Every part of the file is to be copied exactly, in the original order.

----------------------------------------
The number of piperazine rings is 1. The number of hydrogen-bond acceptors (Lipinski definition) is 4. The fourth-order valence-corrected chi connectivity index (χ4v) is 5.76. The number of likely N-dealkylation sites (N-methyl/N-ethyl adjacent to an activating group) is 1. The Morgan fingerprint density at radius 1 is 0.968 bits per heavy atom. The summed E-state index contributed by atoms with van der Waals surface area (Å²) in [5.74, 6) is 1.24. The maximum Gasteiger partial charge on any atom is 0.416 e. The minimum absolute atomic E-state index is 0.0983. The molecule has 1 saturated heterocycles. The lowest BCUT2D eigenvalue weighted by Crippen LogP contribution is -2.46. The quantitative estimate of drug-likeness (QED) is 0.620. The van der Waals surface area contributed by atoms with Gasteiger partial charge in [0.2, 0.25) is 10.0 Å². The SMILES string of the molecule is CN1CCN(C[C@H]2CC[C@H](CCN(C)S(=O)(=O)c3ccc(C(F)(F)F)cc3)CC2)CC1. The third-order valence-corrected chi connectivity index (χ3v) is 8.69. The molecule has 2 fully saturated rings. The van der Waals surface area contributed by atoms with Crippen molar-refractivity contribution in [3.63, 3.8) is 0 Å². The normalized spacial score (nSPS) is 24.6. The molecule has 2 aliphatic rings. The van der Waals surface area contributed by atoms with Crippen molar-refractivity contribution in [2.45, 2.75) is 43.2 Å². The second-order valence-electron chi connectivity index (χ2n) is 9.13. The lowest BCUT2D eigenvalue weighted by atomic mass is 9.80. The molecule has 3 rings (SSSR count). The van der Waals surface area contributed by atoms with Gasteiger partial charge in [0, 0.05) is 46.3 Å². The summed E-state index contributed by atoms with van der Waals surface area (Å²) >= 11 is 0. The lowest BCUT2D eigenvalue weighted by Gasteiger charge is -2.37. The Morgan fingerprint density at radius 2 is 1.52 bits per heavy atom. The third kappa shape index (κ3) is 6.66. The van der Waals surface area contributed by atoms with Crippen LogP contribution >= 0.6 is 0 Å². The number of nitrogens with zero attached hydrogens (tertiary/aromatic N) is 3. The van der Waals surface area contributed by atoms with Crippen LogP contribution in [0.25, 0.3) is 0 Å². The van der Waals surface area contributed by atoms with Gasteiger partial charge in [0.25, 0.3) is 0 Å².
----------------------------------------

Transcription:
The number of piperazine rings is 1. The number of hydrogen-bond acceptors (Lipinski definition) is 4. The fourth-order valence-corrected chi connectivity index (χ4v) is 5.76. The number of likely N-dealkylation sites (N-methyl/N-ethyl adjacent to an activating group) is 1. The Morgan fingerprint density at radius 1 is 0.968 bits per heavy atom. The summed E-state index contributed by atoms with van der Waals surface area (Å²) in [5.74, 6) is 1.24. The maximum Gasteiger partial charge on any atom is 0.416 e. The minimum absolute atomic E-state index is 0.0983. The molecule has 1 saturated heterocycles. The lowest BCUT2D eigenvalue weighted by Crippen LogP contribution is -2.46. The quantitative estimate of drug-likeness (QED) is 0.620. The van der Waals surface area contributed by atoms with Gasteiger partial charge in [0.2, 0.25) is 10.0 Å². The SMILES string of the molecule is CN1CCN(C[C@H]2CC[C@H](CCN(C)S(=O)(=O)c3ccc(C(F)(F)F)cc3)CC2)CC1. The third-order valence-corrected chi connectivity index (χ3v) is 8.69. The molecule has 2 fully saturated rings. The van der Waals surface area contributed by atoms with Crippen molar-refractivity contribution in [3.63, 3.8) is 0 Å². The normalized spacial score (nSPS) is 24.6. The molecule has 2 aliphatic rings. The van der Waals surface area contributed by atoms with Crippen molar-refractivity contribution in [2.45, 2.75) is 43.2 Å². The second-order valence-electron chi connectivity index (χ2n) is 9.13. The lowest BCUT2D eigenvalue weighted by atomic mass is 9.80. The molecule has 3 rings (SSSR count). The van der Waals surface area contributed by atoms with Gasteiger partial charge in [0, 0.05) is 46.3 Å². The summed E-state index contributed by atoms with van der Waals surface area (Å²) >= 11 is 0. The lowest BCUT2D eigenvalue weighted by Gasteiger charge is -2.37. The Morgan fingerprint density at radius 2 is 1.52 bits per heavy atom. The third kappa shape index (κ3) is 6.66. The van der Waals surface area contributed by atoms with Crippen LogP contribution >= 0.6 is 0 Å². The number of nitrogens with zero attached hydrogens (tertiary/aromatic N) is 3. The van der Waals surface area contributed by atoms with Crippen LogP contribution in [0.25, 0.3) is 0 Å². The van der Waals surface area contributed by atoms with Gasteiger partial charge in [0.25, 0.3) is 0 Å².